It takes a village: Welcoming an Afghan refugee family in Brooklyn

By Mary Grace Puszka
Posted Apr 13, 2023

[Diocese of Long Island] On Aug. 31, 2021, the United States withdrew from Afghanistan nearly 20 years after its initial invasion. Since then, 76,000 people have been evacuated to the U.S., leaving their homeland that, over a year later, “faces a collapsed economy, humanitarian crisis, and a Taliban regime essentially unchanged from that of 1996-2001.”

A conflux of factors: a swell of new refugees, a hasty withdrawal of troops, understaffed and under-resourced resettlement agencies, and the Taliban’s abrupt resurgence to power, created a tense predicament for Afghan refugees and those tasked with settling them in the United States.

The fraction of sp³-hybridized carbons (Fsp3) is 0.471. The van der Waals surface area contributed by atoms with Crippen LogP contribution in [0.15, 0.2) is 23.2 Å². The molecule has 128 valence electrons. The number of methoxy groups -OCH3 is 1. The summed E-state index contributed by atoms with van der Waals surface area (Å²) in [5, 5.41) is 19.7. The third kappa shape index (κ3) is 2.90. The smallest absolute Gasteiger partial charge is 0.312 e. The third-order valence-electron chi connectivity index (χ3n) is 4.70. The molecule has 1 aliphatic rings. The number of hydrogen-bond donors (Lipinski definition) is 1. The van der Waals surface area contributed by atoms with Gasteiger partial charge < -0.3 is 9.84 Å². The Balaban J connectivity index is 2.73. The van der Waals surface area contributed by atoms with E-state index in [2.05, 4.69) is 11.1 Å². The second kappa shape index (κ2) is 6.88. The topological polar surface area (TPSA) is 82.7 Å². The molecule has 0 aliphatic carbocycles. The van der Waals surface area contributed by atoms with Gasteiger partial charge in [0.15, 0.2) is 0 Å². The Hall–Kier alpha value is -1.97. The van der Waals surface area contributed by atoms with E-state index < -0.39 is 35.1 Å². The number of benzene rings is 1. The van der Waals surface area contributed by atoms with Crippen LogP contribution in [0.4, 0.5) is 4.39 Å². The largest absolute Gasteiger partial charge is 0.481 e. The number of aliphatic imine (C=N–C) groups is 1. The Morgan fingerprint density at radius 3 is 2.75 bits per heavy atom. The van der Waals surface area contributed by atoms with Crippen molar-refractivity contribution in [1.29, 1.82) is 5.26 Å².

As the impending refugee crisis dominated international headlines, the Rev. Steven D. Paulikas, rector of All Saints’ Park Slope, and the Rev. Mark Genszler, rector at Christ Church Cobble Hill, noticed an uptick in their parishioners’ and neighbors’ desire to practically support Afghan refugees. After a conversation with Episcopal Migration Ministries, the parishes decided to partner with HIAS, a refugee resettlement agency rooted in the sacred tradition of “welcoming the stranger,” forming what is now Brooklyn Neighbors for Refugees (BKNR).

Read the full story here.